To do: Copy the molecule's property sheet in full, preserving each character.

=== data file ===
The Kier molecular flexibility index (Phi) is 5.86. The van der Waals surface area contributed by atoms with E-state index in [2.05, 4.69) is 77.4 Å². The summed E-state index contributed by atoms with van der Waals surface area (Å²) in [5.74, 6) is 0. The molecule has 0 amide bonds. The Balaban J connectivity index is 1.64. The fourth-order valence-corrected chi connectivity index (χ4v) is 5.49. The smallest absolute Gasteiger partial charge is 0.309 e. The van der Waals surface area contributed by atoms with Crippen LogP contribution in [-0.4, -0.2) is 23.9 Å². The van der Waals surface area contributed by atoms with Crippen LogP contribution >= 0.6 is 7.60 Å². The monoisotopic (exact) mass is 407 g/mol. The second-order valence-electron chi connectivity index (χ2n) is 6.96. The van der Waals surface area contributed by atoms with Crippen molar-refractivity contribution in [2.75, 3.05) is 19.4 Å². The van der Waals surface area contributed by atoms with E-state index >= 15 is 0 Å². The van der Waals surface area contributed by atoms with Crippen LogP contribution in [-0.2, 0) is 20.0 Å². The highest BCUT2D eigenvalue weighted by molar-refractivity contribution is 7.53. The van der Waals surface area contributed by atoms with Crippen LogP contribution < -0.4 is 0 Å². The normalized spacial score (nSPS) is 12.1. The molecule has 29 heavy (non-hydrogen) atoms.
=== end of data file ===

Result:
The Kier molecular flexibility index (Phi) is 5.86. The van der Waals surface area contributed by atoms with E-state index in [2.05, 4.69) is 77.4 Å². The summed E-state index contributed by atoms with van der Waals surface area (Å²) in [5.74, 6) is 0. The molecule has 0 amide bonds. The Balaban J connectivity index is 1.64. The fourth-order valence-corrected chi connectivity index (χ4v) is 5.49. The smallest absolute Gasteiger partial charge is 0.309 e. The van der Waals surface area contributed by atoms with Crippen LogP contribution in [-0.4, -0.2) is 23.9 Å². The van der Waals surface area contributed by atoms with Crippen LogP contribution >= 0.6 is 7.60 Å². The monoisotopic (exact) mass is 407 g/mol. The second-order valence-electron chi connectivity index (χ2n) is 6.96. The van der Waals surface area contributed by atoms with Crippen molar-refractivity contribution in [2.75, 3.05) is 19.4 Å². The van der Waals surface area contributed by atoms with E-state index >= 15 is 0 Å². The van der Waals surface area contributed by atoms with Crippen LogP contribution in [-0.2, 0) is 20.0 Å². The highest BCUT2D eigenvalue weighted by molar-refractivity contribution is 7.53. The van der Waals surface area contributed by atoms with Crippen LogP contribution < -0.4 is 0 Å². The normalized spacial score (nSPS) is 12.1. The molecule has 29 heavy (non-hydrogen) atoms.